The blend is transferred by gravity to a K-tron feeder which feeds the blend to the first extruder at a 4:1 ratio of dry solids to water. A dough is formed by mixing and work input which continues for a period of time of approximately 45 seconds. The twin screw moves at a seed of 300 rpm, causing the product to move forward toward the extruder die, which is connected to a constriction (causing back pressure). The incremental increase in pressure increases mechanical energy development in this stage of the process. At the end of the constriction is the entrance of the second extruder. From the exit of this extruder, rope of extrudate come through the die and are sheeted to form a cohesive/non-sticky dough. Extrusion of ground corn containing protein and carboxymethylcellulose produces extrudates that form strong elastic doughs able to withstand stretching during sheeting and forming. Protein changes the rheology of extrudates due to increased torque and pressure within the extruder. The sheet is cut fried in corn oil. Finished chips are seasoned on one side after cooling. The fried chip has a pleasant corn flavor, and a light, expanded, delaminated structure with a uniform porosity, producing a tortilla-like texture.
Extrusion of corn without carboxymethylcellulose or protein forms a dough which at high water levels of 25 to 30% falls apart during sheeting and forming. The dough produces corn chips that do not have the expanded, delaminated structure seen with the addition of the protein and the carboxymethylcellulose components.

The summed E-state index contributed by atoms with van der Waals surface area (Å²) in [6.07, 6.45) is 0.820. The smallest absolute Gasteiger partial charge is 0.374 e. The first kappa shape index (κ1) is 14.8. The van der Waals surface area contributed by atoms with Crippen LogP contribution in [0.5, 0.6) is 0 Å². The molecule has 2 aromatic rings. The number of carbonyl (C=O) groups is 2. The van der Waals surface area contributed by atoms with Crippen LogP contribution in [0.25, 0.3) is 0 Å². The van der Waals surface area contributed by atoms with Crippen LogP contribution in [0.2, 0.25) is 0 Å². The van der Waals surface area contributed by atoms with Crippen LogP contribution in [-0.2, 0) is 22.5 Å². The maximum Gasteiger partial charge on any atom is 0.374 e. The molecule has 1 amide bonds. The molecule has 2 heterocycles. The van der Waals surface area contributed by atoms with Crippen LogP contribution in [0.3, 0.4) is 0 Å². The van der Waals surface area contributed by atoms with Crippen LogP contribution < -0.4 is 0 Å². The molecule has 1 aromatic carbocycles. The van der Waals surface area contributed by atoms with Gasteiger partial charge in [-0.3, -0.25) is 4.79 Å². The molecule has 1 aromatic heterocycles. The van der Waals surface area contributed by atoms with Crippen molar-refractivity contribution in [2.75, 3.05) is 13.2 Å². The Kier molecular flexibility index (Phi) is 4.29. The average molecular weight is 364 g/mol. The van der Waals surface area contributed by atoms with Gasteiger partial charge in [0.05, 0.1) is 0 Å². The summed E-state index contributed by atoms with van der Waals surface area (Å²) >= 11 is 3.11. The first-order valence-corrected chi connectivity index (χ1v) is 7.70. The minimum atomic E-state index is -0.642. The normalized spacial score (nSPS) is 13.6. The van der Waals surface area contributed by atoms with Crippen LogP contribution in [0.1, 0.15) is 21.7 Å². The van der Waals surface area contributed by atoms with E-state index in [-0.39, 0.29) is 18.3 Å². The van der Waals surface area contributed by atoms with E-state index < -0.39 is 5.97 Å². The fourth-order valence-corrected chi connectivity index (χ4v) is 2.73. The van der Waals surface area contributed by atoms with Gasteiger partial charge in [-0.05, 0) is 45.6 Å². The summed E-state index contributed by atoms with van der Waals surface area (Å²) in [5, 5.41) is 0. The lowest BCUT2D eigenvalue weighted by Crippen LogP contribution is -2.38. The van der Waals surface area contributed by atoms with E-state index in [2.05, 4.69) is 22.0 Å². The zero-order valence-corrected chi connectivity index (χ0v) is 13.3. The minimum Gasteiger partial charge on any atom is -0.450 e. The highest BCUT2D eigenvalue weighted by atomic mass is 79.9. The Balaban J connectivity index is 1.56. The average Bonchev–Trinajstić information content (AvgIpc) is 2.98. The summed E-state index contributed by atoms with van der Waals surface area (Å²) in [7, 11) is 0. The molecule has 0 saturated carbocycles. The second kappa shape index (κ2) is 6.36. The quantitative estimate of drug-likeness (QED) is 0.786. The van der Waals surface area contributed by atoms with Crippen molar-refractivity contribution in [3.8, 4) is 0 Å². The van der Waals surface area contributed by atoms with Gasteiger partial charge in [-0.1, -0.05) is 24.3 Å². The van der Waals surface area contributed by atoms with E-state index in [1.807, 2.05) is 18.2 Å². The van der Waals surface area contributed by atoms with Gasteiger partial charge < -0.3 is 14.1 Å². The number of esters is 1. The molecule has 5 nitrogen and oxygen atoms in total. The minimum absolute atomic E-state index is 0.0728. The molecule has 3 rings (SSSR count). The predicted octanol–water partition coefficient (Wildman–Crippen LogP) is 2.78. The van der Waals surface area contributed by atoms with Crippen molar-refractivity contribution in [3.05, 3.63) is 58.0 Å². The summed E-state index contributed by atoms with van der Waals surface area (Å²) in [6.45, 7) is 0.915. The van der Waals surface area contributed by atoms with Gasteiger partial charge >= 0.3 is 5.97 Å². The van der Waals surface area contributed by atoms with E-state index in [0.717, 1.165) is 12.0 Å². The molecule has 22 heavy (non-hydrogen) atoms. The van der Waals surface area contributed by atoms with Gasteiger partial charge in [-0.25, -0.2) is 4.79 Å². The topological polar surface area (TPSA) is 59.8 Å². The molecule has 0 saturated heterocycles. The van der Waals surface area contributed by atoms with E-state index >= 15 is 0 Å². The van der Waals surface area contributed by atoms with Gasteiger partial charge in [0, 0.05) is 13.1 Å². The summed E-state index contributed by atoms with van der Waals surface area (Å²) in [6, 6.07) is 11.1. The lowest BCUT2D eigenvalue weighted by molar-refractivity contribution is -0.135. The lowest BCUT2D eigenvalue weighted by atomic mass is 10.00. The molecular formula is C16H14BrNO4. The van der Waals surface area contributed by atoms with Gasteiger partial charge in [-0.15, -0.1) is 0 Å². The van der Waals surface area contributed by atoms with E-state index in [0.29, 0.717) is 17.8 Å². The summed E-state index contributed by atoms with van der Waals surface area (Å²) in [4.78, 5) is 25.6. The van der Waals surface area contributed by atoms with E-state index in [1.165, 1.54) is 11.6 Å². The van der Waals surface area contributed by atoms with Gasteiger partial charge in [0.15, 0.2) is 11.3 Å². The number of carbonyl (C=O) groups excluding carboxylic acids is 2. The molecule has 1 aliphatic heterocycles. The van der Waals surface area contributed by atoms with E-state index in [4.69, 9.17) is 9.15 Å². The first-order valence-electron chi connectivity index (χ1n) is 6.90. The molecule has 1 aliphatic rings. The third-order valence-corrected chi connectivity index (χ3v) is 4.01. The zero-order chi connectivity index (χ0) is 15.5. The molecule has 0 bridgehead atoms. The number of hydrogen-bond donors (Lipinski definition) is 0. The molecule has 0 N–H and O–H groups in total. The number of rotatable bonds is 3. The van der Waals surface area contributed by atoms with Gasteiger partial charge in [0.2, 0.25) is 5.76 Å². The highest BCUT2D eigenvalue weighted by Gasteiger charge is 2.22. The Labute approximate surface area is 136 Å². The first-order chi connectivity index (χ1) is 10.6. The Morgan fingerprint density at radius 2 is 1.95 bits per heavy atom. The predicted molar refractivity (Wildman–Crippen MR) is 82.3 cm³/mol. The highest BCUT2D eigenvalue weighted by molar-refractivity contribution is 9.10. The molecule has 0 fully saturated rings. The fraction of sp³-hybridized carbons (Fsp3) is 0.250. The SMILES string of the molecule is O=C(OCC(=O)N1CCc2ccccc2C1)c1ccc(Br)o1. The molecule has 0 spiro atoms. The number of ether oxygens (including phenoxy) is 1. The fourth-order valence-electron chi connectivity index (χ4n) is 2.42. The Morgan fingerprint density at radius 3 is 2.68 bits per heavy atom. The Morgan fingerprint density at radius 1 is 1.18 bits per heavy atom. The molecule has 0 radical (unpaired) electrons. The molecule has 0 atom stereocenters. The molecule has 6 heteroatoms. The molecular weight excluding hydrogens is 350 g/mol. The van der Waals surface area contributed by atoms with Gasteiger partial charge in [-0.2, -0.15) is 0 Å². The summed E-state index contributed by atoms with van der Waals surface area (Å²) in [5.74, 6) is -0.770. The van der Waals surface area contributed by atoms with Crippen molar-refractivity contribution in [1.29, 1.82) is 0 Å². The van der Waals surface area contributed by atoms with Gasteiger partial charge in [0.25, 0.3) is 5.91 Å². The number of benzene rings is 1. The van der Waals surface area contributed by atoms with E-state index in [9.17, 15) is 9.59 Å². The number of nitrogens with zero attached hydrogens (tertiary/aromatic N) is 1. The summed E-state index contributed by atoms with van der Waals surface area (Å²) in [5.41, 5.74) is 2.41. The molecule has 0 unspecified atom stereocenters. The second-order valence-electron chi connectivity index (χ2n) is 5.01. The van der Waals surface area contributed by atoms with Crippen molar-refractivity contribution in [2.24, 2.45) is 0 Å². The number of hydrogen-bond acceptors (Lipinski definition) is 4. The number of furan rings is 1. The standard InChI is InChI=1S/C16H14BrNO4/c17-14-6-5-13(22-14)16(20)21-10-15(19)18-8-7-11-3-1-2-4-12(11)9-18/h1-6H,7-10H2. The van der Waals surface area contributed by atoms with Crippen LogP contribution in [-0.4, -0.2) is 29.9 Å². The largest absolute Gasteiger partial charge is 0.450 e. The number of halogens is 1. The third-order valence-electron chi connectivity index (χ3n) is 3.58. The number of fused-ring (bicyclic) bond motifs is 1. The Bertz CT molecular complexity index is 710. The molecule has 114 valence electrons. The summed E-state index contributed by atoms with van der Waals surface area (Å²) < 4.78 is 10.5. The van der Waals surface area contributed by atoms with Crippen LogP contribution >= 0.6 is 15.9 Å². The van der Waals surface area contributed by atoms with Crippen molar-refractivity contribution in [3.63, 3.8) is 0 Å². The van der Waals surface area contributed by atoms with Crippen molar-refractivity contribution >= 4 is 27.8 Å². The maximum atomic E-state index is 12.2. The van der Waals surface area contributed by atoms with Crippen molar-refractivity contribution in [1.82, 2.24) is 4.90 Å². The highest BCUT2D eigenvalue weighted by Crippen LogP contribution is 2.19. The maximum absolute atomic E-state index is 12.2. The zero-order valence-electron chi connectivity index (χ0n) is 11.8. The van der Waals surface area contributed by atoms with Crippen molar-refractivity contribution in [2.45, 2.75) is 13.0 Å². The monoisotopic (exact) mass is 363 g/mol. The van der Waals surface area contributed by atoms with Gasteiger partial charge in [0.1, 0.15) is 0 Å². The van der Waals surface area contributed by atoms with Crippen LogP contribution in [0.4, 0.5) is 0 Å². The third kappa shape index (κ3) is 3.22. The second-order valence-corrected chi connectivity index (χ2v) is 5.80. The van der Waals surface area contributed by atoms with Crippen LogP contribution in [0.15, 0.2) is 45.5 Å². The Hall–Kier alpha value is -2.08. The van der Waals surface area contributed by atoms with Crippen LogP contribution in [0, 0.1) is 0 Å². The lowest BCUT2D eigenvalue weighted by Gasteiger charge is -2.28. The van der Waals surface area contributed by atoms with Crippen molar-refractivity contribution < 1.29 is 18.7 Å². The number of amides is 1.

Products produced which do not contain the carboxymethylcellulose component were determined to be denser, drier, and show higher levels of grittiness and toothpacking than products containing both the protein and the carboxymethylcellulose.
The process of Example 1 was employed to produce a fried corn snack with an increased protein level; i.e., 18% protein based on the total dry solids, using the following blend:
______________________________________Ingredient % (D.B.)______________________________________yellow corn 52.8partially precooked corn 17.0soy protein isolate 11.5soy protein concentrate 12.0sodium carboxymethylcellulose 1.4lysine-hydrochloride 0.03calcium carbonate 2.0maltodextrin 3.0acetylated monoglycerides 0.2______________________________________